Yet, I’m still struggling.

A few are participating regularly, and with purpose. Some are participating. Many are not participating at all.

Earlier this week, I tried to call them out, while I also acknowledged the complexity of their lives:

So I know that we are all busy, all the time.

On the go, on the move, on the run.

Pick your euphamism: our lives are *&%#@! busy. 

And, I can understand that we are all going to have “off” weeks.

You’ve got family in town. You’ve got exams to grade. You got sick. I totally understand. 

As I tried to make clear in my announcement earlier this week, your active, critical, and thoughtful participation in discussion is a key component of your doctoral education. It’s how you retain and transfer information. It’s how you build relationships. It’s how you stake a claim and establish your stance as a researcher. 

NowComment is our place to do those things.

In short, I’m trying to be clear about my rationale for having them participate.

Still, participation is stagnant.

I need some help.

So, I ask… any ideas (both technological and pedagogical) for making online (grad school) discussions suck less?


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Updates from Our Book: Argument in the Real World

Image courtesy of Heinemann
Image courtesy of Heinemann

As a writer — both in the sense that I am a blogger and the author of texts for teachers — I am well aware of the fact that writing is never really “done,” it is just “due.” I am thankful that I have the opportunity to keep writing, keep sharing, keep updating. It is as important now as it has ever been.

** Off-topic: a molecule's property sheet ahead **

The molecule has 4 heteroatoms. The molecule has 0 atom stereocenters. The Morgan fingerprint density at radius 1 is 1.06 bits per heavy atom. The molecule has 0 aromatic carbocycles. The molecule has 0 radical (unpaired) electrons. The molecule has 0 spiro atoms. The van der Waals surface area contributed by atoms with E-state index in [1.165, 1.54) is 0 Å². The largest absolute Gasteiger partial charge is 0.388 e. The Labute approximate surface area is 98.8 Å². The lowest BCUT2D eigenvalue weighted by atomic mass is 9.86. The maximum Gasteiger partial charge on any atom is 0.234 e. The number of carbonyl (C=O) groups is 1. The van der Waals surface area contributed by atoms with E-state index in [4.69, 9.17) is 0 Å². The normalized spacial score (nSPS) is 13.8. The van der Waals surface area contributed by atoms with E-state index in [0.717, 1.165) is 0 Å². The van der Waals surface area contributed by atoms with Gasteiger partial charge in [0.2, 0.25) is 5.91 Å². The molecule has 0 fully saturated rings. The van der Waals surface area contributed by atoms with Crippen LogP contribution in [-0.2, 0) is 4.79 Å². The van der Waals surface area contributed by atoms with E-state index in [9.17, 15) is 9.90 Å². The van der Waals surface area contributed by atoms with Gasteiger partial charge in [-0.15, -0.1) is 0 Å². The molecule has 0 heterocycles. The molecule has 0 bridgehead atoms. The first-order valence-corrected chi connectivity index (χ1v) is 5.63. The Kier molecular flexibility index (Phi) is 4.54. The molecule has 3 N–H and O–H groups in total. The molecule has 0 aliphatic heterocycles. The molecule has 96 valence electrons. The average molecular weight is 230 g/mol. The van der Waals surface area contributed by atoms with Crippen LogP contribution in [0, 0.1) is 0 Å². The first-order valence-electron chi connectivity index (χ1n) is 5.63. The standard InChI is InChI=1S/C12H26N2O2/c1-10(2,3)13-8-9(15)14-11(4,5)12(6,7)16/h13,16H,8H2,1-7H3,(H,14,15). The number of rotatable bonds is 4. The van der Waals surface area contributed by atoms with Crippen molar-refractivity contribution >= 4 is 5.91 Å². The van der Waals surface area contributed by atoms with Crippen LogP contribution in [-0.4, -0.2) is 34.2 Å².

When my colleague and co-author, Kristen Turner, and I were putting the finishing touches on our book, Argument in the Real World, last summer, we knew that the world would be experiencing digital arguments in many ways across the closing months of the US 2016 election cycle. However, we had no idea that “fake news” or “alternative facts” would become part of the Orwellian discourse. Over the past few months, the incredible team at Heinemann has been sharing a number of posts and videos related to the book:

They also helped us refine the MINDFUL poster:

How to teach students to be MINDFUL readers and writers of social media.
How to teach students to be MINDFUL readers and writers of social media.

Finally, here is a video in which I demonstrate how students can remix existing news content to analyze the implicit arguments presented in the news.

As teachers continue to work with their students to overcome the many challenges we continue to face with media literacy, we will continue to update the book’s wiki page and share more ideas. My hope is that this collection of resources is a good place to begin those difficult lessons and conversations.


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Reflections on the Digital Literacy and Higher Education Winter Symposium